Let n be the largest number of edges on any face of the polyhedron,
and let F be a face with n edges.
Each of these edges is adjacent another, distinct face of the polyhedron.
Therefore, the polyhedron has at least n+1 faces, each of which has between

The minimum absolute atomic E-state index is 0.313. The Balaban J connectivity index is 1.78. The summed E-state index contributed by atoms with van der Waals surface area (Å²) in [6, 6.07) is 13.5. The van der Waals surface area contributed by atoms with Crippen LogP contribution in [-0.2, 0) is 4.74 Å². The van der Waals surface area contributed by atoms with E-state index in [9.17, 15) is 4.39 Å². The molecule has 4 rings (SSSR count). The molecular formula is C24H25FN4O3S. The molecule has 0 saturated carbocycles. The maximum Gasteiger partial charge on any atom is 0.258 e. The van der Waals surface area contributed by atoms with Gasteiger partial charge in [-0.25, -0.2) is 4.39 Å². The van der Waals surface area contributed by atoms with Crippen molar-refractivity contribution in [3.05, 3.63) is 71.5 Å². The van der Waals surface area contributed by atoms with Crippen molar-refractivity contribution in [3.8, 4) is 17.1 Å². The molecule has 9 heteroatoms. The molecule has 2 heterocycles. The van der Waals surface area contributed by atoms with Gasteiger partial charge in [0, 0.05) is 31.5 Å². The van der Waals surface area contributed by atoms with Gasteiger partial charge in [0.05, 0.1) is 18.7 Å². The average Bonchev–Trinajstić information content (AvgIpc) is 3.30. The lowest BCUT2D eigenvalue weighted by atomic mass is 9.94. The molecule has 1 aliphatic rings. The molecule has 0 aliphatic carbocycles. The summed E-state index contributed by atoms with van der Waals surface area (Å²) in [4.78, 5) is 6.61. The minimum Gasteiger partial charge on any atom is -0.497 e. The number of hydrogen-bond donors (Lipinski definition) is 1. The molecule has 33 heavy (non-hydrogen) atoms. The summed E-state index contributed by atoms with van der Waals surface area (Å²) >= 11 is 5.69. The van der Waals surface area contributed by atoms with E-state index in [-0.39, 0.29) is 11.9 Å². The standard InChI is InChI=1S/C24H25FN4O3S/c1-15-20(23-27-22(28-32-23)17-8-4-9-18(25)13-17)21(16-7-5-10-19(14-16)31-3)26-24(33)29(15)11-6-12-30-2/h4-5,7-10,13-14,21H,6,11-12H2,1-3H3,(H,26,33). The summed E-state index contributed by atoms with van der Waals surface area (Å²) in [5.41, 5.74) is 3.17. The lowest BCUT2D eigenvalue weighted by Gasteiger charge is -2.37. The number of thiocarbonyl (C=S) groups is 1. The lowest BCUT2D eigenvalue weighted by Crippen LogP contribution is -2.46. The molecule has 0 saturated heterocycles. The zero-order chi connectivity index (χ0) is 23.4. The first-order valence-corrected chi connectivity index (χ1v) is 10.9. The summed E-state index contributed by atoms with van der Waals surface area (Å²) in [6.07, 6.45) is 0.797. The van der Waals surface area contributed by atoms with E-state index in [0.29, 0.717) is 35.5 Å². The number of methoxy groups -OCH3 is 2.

1 and n edges (in fact, between 3 and n edges).
By the pigeonhole principle, two of those faces must have the same
number of edges.